I managed to finish that novel in April or May 2015 and then immediately got started on Sapphire’s Flight, but I was sitting on only about a couple of chapters of that novel for a year. I got laid off in May 2016 and the events around that time, and the weeks that followed, lit a pure white rage inside me. I continued the novel while attempting to go back to school, but I was becoming extremely frustrated with myself. Later on, in October, I was sitting in Chemistry class while reading Senlin Ascends (thanks, Josiah!) and the teacher gave us back our results for the first test. I had studied really hard for it, but somehow, I still almost failed. Josiah was just starting to get attention during this time as an indie-published writer and I realized that I really needed to get my shit together. I needed to stop doing things half-heartedly, to stop trying to play it safe—I had wanted to be an author my whole life, what was I doing? If I can only do one thing right (which is writing), even if I’m not that great at it yet, then shouldn’t I be focusing on that instead of all the stuff I didn’t even like doing?
I quit class that same day (well, I was polite, I stayed until the end and then just handed in a withdrawal form later) and took Sapphire’s Flight from Act One to completion two months later. My dear friend Julie Midnight loves to call this productive rage. I think I’ve been on it since.
In that same vein, looking back what did you learn from your experience in publishing your first book and then subsequently your first full series?
So much! I learned a bit more about book marketing and sales, and quite a bit about the business side of things. I’m still winging quite a lot of it, but despite the steep learning curve, it’s all been a lot of fun.
Writing-wise, I’ve learned quite a bit about pacing and structure, and am hopefully improving on those parts. I learned to write better action and battle scenes, and to be a little bit less rigid about my own writing—in other words, let my voice speak louder. I also learned that the Internet is not such a dark, scary place full of critics, but that there are some very kind, friendly, and wonderful readers and other authors who support each other through it all, which has helped a lot in getting me out of my shell this past year (holy shit, it’s already been a year!).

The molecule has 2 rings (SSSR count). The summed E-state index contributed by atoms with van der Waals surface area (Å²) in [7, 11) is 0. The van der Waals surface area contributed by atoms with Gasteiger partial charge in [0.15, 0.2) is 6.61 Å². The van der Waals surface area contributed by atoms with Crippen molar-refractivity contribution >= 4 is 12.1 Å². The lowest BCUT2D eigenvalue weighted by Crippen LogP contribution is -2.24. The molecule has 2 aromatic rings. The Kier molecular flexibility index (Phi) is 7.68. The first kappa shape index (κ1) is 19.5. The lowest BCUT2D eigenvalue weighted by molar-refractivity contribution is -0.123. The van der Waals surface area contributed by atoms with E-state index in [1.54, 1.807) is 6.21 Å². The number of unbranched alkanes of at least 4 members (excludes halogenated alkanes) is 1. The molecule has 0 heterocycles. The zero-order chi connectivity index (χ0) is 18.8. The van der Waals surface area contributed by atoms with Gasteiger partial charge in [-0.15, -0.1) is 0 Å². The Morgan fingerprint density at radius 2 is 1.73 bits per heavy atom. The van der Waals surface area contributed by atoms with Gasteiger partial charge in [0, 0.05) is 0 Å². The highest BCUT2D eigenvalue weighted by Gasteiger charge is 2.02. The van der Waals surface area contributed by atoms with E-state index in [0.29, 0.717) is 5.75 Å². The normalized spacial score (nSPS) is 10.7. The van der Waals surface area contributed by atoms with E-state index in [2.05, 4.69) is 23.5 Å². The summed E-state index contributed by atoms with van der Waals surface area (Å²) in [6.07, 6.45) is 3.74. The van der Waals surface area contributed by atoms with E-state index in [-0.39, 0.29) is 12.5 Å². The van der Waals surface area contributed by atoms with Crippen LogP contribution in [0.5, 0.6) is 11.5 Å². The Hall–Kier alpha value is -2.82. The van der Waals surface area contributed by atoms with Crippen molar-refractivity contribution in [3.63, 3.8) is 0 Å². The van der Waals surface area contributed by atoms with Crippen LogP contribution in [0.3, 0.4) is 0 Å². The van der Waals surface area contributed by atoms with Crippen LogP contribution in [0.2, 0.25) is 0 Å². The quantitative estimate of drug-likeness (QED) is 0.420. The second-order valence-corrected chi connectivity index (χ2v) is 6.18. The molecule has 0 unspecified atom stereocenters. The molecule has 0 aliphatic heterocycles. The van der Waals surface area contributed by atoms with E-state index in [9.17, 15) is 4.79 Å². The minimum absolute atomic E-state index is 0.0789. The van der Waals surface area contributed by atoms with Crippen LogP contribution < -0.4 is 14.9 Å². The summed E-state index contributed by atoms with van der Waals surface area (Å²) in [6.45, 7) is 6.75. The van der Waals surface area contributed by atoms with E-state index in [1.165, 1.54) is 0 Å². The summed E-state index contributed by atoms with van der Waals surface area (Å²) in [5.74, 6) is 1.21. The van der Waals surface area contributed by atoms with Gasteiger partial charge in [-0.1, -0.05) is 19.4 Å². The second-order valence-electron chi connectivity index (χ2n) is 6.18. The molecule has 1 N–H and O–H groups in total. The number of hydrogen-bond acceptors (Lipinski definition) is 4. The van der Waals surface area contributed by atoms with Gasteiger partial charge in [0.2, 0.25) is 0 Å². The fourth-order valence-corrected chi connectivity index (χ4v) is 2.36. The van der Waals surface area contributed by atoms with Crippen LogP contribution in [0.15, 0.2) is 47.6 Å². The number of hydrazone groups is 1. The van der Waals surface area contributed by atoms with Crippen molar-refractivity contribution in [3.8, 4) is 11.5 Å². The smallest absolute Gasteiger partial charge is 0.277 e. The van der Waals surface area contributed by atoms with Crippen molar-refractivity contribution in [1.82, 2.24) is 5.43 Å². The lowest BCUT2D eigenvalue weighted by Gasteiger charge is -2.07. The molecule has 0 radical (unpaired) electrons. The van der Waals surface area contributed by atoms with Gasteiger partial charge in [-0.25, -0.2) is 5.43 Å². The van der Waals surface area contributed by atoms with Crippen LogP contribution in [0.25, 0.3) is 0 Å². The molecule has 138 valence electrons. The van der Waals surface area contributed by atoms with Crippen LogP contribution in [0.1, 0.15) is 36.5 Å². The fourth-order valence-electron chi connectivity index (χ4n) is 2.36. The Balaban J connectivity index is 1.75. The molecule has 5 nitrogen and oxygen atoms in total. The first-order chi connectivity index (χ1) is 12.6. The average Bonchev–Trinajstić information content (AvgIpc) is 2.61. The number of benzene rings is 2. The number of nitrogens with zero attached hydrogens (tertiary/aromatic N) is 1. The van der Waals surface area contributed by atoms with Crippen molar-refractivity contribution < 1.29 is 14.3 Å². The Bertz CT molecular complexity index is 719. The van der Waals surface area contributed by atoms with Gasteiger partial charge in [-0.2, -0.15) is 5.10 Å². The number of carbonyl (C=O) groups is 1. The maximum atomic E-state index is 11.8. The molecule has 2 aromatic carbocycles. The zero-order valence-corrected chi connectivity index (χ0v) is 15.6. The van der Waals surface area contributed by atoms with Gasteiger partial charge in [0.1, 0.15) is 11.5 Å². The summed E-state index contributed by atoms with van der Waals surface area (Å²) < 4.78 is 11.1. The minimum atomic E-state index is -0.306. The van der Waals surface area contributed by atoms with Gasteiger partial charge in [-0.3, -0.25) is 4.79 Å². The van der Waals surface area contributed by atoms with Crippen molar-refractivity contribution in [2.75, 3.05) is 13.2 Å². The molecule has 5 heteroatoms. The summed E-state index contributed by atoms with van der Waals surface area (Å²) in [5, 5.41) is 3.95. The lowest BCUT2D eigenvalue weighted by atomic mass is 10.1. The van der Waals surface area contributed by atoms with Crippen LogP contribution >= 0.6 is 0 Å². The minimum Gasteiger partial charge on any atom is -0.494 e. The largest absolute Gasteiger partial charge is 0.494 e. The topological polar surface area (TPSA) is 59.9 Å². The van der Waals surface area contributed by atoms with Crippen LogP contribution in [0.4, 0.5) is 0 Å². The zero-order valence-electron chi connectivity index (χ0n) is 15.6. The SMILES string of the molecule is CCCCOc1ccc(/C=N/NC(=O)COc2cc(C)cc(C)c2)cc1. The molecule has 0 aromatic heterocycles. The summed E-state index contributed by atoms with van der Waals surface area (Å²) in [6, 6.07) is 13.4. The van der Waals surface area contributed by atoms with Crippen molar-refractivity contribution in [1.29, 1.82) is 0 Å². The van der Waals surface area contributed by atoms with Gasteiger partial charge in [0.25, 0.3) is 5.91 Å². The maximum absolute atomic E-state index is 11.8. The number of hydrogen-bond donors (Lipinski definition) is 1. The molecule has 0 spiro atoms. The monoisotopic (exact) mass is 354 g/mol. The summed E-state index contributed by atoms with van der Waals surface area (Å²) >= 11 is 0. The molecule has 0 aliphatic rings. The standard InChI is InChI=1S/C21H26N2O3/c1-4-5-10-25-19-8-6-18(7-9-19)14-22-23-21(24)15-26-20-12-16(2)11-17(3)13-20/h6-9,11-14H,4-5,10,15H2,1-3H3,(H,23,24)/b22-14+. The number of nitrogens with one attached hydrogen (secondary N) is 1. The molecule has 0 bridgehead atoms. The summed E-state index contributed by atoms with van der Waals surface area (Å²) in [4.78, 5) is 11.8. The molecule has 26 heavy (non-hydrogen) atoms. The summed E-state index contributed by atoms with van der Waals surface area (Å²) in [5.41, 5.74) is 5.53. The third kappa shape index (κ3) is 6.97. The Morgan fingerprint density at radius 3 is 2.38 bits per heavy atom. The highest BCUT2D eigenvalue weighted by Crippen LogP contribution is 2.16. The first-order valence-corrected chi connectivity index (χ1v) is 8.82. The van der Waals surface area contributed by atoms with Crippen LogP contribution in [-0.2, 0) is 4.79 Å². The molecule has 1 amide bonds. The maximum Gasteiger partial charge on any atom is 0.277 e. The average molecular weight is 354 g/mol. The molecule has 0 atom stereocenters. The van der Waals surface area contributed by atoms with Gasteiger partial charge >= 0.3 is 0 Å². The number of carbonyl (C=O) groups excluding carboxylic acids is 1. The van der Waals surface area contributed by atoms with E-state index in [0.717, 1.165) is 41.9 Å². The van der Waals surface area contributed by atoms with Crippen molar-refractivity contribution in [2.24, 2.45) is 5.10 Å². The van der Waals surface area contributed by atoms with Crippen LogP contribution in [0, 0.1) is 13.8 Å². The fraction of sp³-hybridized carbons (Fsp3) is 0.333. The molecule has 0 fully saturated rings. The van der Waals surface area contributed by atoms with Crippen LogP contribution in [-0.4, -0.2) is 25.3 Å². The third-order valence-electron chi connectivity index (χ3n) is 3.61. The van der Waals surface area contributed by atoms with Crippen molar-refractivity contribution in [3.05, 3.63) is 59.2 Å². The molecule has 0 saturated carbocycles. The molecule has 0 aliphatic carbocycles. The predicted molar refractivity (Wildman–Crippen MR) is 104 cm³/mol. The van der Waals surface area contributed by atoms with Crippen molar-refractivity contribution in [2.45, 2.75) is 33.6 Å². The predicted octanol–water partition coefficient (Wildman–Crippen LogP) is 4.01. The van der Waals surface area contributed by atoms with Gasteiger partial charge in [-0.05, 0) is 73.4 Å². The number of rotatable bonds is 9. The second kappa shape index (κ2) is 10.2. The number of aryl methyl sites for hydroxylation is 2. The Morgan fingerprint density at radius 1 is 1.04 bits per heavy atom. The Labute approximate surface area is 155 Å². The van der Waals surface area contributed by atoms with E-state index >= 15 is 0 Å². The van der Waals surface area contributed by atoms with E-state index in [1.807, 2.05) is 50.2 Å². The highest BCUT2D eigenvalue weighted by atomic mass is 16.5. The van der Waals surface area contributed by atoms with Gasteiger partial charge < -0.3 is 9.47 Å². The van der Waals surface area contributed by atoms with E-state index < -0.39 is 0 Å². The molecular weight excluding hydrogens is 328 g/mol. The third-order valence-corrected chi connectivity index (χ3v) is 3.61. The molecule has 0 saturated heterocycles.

On your website, you also mentioned that that write in part to explore maps. As you explore and create different maps, do the maps impact the stories for you or do the stories entirely drive the map creation?
A bit of both! Sometimes I’ll map out something that I’ve written out already, but sometimes I’ll be fleshing out that map and still creating a story in my head while I do it. There’s still so much I haven’t explored! Every time I name a city, I might get a background for it already.
There’s a reason I didn’t do an “entire world map” for example and instead just did one of every country that showed up in the series. I still left a lot of room to explore (the center of that continent, I think, has some blank spaces, and we don’t have a map for Gaspar yet). I love the idea of discovery. I’m writing a new story right now…did you know there’s an unnamed city in Hafod just above Blackwood? There’s just a dot there, no city name. Mysteeeeries…
What is your writing Kryptonite?
Repetitive strain injury from typing too much. It sucks to write when it hurts. ;)
It also used to be really easy to derail me mentally, but lots of support and booze has greatly helped with that…
Why don’t I have The Ikessar Falcon in my hands yet?! JK… :)
It has to go through my extremely critical beta-reader first, but it’s coming…it’s a freaking behemoth! :D